A concrete foundation 

By Karen Herland

BCEE Assistant Professor Lucia Tirca, pictured under one of the Pall friction dampers supporting the EV Building. Magnifying glass

BCEE Assistant Professor Lucia Tirca, pictured under one of the Pall friction dampers supporting the EV Building.

When Lucia Tirca was a child living in a condominium outside of Bucharest, Romania, her home was shaken by an earthquake measuring 7.2 on the Richter scale.

"I thought there was an explosion, the windows all smashed," she recalls. "With my child's mind, I remember thinking 'is nobody able to do something to the building to help it stand up?'"

Years later and miles away, that is exactly what Tirca does. She’s applying her knowledge in both theoretical and concrete ways to make buildings safer.

She credits that frightening childhood incident with setting her on the path of structural engineering. Her research is specifically addressing ways to help buildings withstand seismic pressures, involving both structural and material considerations. She joined Concordia's Department of Building, Civil and Environmental Engineering as an Assistant Professor last July.

Tirca has high praise for the professors with whom she studied and the knowledge they were able to share with her. During her PhD she was awarded a predoctoral JSPS fellowship (Japanese Society for the Promotion of Science), held in Tokyo and several visiting researcher fellowships held at different universities in Europe. After completing her PhD studies, she took a professorship in Bucharest.

But she is not one to shy away from shaking things up in her own life. She decided to start all over again here in Montreal in 2001, with a post-doctoral position at École Polytechnique and then in private industry, using her expertise in stabilizing buildings at Canadian engineering firms CANAM and GENIVAR.

One of her projects was to establish the most efficient way to turn the 10-storey industrial building at the corner of St. Laurent and Ontario into earthquake-safe condominiums. She found a way to save money by upgrading the building instead of redoing the foundations and support columns. To do so, she developed a design method and employed the friction dampers developed by engineering innovator Avtar Pall while he was doing PhD research in the BCEE department in the '70s. The alumnus' method has had widespread use. In fact, the diagonal braces with Pall friction damper pillars are featured in the LB building design.

"It's a mandatory step in the building design process to consider seismic loads. Structures shall be designed to be safe and serviceable during their useful life.”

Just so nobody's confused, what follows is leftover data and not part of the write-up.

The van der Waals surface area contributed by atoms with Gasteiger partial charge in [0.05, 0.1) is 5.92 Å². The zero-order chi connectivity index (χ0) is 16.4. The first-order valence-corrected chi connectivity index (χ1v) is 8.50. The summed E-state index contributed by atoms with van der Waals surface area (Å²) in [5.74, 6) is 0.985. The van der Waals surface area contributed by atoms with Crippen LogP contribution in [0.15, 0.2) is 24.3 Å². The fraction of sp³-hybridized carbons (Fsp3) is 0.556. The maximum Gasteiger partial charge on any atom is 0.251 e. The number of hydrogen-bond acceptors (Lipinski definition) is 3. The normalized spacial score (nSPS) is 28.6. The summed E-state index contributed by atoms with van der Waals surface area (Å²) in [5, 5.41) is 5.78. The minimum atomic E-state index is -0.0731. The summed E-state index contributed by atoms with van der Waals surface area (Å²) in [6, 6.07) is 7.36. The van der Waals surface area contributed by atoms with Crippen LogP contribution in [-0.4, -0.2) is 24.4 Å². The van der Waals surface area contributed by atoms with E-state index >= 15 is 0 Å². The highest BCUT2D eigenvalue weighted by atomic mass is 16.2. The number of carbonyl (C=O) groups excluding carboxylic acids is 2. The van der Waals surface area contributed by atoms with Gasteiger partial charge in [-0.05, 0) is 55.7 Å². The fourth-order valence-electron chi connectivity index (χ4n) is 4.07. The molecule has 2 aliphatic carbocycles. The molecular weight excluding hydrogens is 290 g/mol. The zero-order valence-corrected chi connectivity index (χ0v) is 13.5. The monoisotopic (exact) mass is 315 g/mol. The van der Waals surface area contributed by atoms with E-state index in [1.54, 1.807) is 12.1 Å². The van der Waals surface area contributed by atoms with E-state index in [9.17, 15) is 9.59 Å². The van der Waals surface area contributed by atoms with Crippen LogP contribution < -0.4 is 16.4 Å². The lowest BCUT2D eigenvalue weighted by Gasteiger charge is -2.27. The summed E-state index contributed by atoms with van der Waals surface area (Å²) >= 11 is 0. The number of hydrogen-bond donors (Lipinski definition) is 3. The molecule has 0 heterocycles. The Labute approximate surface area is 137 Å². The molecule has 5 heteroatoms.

Coming to the city where Pall, who has been a great influence on her field, studied was initially a coincidence. But, she decided to shake things up again last year and leave private industry to return to academia. "I didn't have too much time to do research, or reading or to keep up with the field. I missed them."

Ironically, her new offices are only a block away from her old ones, but the context is entirely new. She is supervising/co-supervising three masters' students, with three more starting by next September. She is currently teaching two undergraduate courses, but she has had two graduate level courses accepted to be taught in coming years. She’s a member of the Council of the School of Graduate Studies and is glad for the opportunity to teach and do research while sharing her knowledge.

Tirca hopes to help her students learn to think about how structures behave under various loads aside from equations.

"I like to tell my students that doing research is not a straightforward process and I remind them of one of Einstein’s quotes, 'imagination is more important than knowledge.'"

She sees changes within the field as well. "When I was an undergrad, 10% of the students were women. Now, it's double that." She acknowledges that most women are attracted to environmental engineering, saying women in the structural engineering field constituted only 3% of participants at the last conference she attended.

But the changes are coming. In fact, she sat on the faculty's first all-woman thesis defense committee with Maria Elektorowitz, Michelle Nokken and Judith Patterson (Geography, Urban Planning and Environment, as the external member).


Concordia University